Happy Birthday Nancy

This is LACMA’s catalogue picture of Richard Serra’s monumental work “Band” (2003) that has been sitting here at LACMA since the BCAM building opened in 2008. It’s 12 ft high and more than 70 ft long and made of steel.

From the LA Times: “The installation alone — finessed while the building was under construction — was a highly synchronized, 10-day effort by a trusted crew that works 12-hour days. The work consists of enormous panels that must be aligned within a 32nd of an inch.”

Sharon and Nancy and I visited LACMA, where Nancy is a docent, in honor of Nancy’s birthday and where we enjoyed lunch at the ever lovely Ray’s and Stark.

Construction moves on apace with BCAM and the Resnick Pavilion the only buildings open.
LACMA’s picture. It doesn’t look like this! The birds are hanging in the shadows under the overhang as you can barely see from the picture on the right.

I wanted to see this new piece and I’ll tell you it was odd for sure.

A different work by the same artist that might help illuminate the skeletal quality of the new sculpture. It’s not that he doesn’t know what a bird looks like…

“A kinetic sculptural work by Yassi Mazandi, Language of the Birds takes its name and theme from an epic 12th-century Persian poem by Farid al-Din ‘Attar, a parable about a mystical quest for God, a spiritual home, or even our own highest good. The mission is undertaken by 100 birds seeking a worldly ruler—the mythical Simurgh. Many birds perish along the way until 30 remain, only to realize they themselves are the Simurgh (literally “30 birds” in Persian). The stark, abstract bronze sculptures are suspended from the north side of the Resnick Pavilion. Stripped of feathers, Mazandi’s dramatic birds evoke ‘Attar’s powerful mystical poem universalizing the quest for meaning. They also call to mind today’s key issue—climate change—and the ways in which it imperils many avian species and contributes to human migration, often accompanied by dangerous journeys and inhospitable reception.”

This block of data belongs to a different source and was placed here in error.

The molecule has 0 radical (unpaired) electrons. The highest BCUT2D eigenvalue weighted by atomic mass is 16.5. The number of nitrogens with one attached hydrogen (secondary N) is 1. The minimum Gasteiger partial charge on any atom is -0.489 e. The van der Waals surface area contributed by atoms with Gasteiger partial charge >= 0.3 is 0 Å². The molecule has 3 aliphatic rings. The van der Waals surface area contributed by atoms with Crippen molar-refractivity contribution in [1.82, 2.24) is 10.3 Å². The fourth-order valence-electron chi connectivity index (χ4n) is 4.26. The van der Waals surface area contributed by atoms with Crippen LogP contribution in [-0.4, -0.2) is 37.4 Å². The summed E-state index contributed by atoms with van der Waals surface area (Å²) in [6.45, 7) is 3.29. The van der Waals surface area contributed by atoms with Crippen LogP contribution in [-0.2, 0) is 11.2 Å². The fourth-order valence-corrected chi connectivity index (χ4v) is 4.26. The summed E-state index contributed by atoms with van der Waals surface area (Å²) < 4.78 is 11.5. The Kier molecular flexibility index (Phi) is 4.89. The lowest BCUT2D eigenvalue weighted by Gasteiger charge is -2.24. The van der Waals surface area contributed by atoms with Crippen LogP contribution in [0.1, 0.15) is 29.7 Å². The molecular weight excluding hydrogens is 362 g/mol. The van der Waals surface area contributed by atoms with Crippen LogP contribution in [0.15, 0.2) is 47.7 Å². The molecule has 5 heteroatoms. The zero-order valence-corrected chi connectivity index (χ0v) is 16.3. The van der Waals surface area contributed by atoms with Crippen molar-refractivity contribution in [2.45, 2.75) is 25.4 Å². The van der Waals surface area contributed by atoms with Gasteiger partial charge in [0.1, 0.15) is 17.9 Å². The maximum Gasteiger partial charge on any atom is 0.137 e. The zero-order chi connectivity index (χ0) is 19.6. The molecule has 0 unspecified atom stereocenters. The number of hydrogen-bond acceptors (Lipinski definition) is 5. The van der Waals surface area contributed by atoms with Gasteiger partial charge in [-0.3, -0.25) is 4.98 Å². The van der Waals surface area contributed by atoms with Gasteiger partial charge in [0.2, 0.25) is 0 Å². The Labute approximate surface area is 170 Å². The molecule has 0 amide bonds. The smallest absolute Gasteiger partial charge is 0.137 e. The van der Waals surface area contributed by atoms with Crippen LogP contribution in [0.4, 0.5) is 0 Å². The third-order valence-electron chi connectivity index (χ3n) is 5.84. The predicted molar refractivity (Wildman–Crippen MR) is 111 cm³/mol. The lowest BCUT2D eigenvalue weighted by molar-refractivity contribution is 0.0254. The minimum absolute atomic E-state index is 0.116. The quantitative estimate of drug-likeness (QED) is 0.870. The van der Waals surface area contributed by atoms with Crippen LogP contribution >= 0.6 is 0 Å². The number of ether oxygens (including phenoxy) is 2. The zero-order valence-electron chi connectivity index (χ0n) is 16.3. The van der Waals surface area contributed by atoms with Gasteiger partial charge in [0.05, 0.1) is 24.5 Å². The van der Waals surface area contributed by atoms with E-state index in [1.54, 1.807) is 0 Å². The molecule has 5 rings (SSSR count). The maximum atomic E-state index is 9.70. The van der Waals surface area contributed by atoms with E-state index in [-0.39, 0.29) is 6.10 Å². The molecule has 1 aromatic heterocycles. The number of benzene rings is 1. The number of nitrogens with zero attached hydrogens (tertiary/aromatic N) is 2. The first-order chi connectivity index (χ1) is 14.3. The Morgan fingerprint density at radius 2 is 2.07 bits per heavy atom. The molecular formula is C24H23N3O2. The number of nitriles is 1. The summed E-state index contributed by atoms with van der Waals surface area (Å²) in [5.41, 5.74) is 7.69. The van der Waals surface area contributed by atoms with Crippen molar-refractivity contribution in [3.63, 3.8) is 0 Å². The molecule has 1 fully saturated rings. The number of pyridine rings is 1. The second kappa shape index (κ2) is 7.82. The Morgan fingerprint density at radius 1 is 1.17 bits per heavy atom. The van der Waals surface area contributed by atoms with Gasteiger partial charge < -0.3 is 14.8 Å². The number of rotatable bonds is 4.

Also not my photo but I was really feeling it this time, maybe because I had so recently traveled many miles on Mulholland Drive. David Hockney’s Mulholland Drive: The Road To The Studio (1980).
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